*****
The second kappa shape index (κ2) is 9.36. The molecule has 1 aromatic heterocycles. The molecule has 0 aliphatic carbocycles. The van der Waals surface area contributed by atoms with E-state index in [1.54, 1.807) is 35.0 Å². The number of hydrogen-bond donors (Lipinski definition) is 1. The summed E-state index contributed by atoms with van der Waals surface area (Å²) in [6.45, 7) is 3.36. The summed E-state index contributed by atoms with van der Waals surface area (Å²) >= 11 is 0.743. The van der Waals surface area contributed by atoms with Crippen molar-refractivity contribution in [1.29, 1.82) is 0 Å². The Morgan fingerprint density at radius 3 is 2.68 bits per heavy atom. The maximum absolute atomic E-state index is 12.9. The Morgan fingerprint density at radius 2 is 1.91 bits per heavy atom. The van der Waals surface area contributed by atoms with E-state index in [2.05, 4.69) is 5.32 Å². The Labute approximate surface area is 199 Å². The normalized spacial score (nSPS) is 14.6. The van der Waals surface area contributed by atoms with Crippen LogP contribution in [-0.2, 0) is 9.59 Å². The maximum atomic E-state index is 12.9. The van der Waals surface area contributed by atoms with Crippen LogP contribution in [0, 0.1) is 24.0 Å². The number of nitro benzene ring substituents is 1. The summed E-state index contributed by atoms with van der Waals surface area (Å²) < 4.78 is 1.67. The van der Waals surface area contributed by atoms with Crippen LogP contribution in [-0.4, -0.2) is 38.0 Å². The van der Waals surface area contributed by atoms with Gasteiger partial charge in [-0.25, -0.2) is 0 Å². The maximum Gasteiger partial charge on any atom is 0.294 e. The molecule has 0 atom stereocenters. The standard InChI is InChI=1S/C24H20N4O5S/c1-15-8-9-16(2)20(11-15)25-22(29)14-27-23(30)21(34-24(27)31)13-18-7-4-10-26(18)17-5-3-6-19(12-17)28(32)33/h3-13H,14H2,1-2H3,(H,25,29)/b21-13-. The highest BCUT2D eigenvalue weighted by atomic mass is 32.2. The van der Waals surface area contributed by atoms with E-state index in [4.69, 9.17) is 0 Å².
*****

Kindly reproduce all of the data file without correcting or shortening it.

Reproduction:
The second kappa shape index (κ2) is 9.36. The molecule has 1 aromatic heterocycles. The molecule has 0 aliphatic carbocycles. The van der Waals surface area contributed by atoms with E-state index in [1.54, 1.807) is 35.0 Å². The number of hydrogen-bond donors (Lipinski definition) is 1. The summed E-state index contributed by atoms with van der Waals surface area (Å²) in [6.45, 7) is 3.36. The summed E-state index contributed by atoms with van der Waals surface area (Å²) >= 11 is 0.743. The van der Waals surface area contributed by atoms with Crippen molar-refractivity contribution in [1.29, 1.82) is 0 Å². The Morgan fingerprint density at radius 3 is 2.68 bits per heavy atom. The maximum absolute atomic E-state index is 12.9. The Morgan fingerprint density at radius 2 is 1.91 bits per heavy atom. The van der Waals surface area contributed by atoms with E-state index in [2.05, 4.69) is 5.32 Å². The Labute approximate surface area is 199 Å². The normalized spacial score (nSPS) is 14.6. The van der Waals surface area contributed by atoms with Crippen LogP contribution in [-0.2, 0) is 9.59 Å². The maximum atomic E-state index is 12.9. The van der Waals surface area contributed by atoms with Crippen LogP contribution in [0, 0.1) is 24.0 Å². The number of nitro benzene ring substituents is 1. The summed E-state index contributed by atoms with van der Waals surface area (Å²) < 4.78 is 1.67. The van der Waals surface area contributed by atoms with Crippen LogP contribution in [-0.4, -0.2) is 38.0 Å². The van der Waals surface area contributed by atoms with Gasteiger partial charge in [-0.25, -0.2) is 0 Å². The maximum Gasteiger partial charge on any atom is 0.294 e. The molecule has 0 atom stereocenters. The standard InChI is InChI=1S/C24H20N4O5S/c1-15-8-9-16(2)20(11-15)25-22(29)14-27-23(30)21(34-24(27)31)13-18-7-4-10-26(18)17-5-3-6-19(12-17)28(32)33/h3-13H,14H2,1-2H3,(H,25,29)/b21-13-. The highest BCUT2D eigenvalue weighted by atomic mass is 32.2. The van der Waals surface area contributed by atoms with E-state index in [4.69, 9.17) is 0 Å².